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Should Dolphins Be Treated As Non-Human Persons?

Soulskill posted more than 3 years ago | from the as-long-as-cows-are-still-treated-as-delicious dept.

Science 785

Hugh Pickens writes "Dolphins have long been recognized as among the most intelligent of animals, but now the Times reports that a series of behavioral studies suggest that dolphins, especially species such as the bottlenose, have distinct personalities, a strong sense of self, can think about the future and are so bright that they should be treated as 'non-human persons.' 'Many dolphin brains are larger than our own and second in mass only to the human brain when corrected for body size,' says Lori Marino, a zoologist at Emory University. 'The neuroanatomy suggests psychological continuity between humans and dolphins and has profound implications for the ethics of human-dolphin interactions.' For example, one study found that dolphins can recognize their image in a mirror as a reflection of themselves — a finding that indicates self-awareness similar to that seen in higher primates and elephants. Other studies have found that dolphins are capable of advanced cognitive abilities such as problem-solving, artificial language comprehension, and complex social behavior, indicating that dolphins are far more intellectually and emotionally sophisticated than previously thought. Thomas White, professor of ethics at Loyola Marymount University, has written a series of academic studies suggesting dolphins should have rights, claiming that the current relationship between humans and dolphins is, in effect, equivalent to the relationship between whites and black slaves two centuries ago."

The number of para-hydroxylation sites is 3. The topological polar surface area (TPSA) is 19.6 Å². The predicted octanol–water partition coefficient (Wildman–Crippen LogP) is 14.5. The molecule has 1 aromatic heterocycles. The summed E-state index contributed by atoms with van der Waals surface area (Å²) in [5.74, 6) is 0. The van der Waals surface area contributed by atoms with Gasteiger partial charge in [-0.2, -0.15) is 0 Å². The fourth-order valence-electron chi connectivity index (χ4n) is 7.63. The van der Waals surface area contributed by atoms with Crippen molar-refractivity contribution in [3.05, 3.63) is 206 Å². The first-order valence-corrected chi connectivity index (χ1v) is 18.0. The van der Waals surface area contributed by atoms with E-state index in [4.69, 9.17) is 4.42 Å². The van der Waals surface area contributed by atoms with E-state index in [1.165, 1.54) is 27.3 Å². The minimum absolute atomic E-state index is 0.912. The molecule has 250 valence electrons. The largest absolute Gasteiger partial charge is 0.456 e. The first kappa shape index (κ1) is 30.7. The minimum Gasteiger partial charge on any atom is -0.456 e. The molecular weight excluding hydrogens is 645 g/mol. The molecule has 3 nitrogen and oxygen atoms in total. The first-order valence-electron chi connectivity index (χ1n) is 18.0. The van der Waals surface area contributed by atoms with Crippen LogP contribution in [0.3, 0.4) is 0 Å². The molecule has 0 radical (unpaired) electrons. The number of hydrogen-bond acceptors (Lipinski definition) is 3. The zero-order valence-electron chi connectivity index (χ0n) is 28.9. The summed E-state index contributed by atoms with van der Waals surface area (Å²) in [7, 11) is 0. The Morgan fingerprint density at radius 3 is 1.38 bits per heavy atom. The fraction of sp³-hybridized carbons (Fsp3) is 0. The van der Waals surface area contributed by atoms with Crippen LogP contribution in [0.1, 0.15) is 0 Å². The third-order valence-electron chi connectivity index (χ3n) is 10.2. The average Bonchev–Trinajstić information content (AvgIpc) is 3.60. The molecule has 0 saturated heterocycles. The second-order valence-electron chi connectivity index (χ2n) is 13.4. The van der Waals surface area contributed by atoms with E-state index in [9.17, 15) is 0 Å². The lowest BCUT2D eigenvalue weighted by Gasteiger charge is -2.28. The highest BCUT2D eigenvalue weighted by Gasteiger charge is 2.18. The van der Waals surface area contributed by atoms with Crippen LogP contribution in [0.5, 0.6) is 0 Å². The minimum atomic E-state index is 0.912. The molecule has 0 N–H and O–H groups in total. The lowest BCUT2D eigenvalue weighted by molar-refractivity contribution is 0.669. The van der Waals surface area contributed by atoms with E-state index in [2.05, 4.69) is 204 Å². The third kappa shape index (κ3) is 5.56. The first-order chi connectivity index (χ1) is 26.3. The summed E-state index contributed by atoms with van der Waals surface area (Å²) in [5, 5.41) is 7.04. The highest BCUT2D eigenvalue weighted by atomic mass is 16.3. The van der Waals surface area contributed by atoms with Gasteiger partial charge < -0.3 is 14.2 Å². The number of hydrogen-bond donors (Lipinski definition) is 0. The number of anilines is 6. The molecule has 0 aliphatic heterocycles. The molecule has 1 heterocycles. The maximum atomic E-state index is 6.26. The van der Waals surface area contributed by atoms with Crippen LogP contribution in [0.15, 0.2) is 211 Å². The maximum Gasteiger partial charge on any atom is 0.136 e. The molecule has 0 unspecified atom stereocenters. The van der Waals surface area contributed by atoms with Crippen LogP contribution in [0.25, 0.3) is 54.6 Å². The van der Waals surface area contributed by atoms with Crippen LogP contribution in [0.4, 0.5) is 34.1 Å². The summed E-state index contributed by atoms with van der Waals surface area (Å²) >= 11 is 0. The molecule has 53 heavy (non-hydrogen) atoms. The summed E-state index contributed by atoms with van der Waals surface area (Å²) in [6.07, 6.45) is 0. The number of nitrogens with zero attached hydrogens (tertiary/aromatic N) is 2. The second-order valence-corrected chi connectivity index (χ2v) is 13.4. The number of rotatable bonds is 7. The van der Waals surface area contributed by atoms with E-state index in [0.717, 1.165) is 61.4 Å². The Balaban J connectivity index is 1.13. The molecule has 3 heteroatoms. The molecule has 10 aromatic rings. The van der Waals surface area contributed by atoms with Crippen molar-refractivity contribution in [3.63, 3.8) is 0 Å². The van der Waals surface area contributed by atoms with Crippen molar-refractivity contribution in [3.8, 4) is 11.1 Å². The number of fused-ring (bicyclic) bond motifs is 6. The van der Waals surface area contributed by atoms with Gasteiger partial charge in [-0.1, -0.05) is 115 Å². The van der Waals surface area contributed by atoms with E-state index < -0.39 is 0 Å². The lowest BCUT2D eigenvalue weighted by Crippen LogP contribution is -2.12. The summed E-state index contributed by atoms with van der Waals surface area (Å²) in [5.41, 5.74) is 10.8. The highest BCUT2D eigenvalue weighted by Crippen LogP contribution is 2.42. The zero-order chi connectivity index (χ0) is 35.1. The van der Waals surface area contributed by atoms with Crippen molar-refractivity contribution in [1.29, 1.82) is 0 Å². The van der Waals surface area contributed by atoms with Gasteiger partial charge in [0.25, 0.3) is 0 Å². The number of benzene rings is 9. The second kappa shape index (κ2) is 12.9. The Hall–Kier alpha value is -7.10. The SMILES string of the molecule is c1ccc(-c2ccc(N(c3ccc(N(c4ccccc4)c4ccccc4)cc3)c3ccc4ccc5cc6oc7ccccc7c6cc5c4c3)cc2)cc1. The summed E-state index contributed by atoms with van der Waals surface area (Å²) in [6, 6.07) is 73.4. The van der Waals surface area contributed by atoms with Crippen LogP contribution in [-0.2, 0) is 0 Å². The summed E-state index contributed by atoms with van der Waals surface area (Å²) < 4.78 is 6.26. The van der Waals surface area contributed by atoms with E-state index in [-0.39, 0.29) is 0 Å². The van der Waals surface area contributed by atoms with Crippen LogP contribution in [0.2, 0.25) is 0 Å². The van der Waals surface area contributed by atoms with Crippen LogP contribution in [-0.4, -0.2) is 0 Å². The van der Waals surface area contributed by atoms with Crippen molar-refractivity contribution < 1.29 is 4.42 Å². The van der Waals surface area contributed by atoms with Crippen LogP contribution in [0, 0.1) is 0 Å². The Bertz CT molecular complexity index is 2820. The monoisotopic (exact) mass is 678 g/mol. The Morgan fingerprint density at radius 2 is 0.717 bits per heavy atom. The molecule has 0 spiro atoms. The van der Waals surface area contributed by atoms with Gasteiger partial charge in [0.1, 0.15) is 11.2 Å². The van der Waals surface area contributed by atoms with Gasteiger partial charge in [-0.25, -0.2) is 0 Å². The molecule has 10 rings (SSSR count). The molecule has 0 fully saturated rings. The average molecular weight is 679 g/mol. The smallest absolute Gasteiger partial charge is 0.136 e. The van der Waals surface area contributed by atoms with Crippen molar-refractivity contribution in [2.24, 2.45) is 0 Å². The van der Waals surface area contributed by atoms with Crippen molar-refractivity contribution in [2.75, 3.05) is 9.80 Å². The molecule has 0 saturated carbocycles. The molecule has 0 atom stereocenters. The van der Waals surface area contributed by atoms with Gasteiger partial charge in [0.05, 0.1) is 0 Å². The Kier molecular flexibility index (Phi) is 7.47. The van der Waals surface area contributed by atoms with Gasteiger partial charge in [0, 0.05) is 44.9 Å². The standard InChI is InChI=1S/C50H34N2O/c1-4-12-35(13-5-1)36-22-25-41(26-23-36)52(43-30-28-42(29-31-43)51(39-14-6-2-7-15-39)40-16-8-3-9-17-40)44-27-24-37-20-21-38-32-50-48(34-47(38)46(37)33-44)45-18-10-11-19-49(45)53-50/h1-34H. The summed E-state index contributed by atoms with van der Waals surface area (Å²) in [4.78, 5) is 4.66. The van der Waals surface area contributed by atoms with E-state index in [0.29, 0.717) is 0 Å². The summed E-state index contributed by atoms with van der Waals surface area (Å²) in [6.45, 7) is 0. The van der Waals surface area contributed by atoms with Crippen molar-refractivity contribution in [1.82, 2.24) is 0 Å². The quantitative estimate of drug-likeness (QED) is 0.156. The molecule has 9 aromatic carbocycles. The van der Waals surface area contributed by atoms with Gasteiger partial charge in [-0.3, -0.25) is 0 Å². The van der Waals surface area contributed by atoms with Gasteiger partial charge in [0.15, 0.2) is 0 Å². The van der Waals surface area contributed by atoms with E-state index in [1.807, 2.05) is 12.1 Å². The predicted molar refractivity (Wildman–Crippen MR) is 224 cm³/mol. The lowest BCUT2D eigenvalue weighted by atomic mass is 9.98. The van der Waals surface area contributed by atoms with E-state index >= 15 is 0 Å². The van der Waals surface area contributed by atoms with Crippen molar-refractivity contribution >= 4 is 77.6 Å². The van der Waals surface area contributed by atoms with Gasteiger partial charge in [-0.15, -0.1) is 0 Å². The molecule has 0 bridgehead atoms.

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Non-human intelligences (4, Insightful)

Omnifarious (11933) | more than 3 years ago | (#34797664)

I think we should have standards for how we treat them, but I think that comparing the situation to slavery is somewhat over-the-top. Though it's really hard to think of some objective way of deciding just what rights they should have.

I think, maybe, we should just ask, if we can figure out how. Of course, then there's the morass of objectively identifying and interpreting communication. :-)

Re:Non-human intelligences (0, Offtopic)

Omnifarious (11933) | more than 3 years ago | (#34797732)

What do you know, my first 'first post' and I wasn't even trying. :-)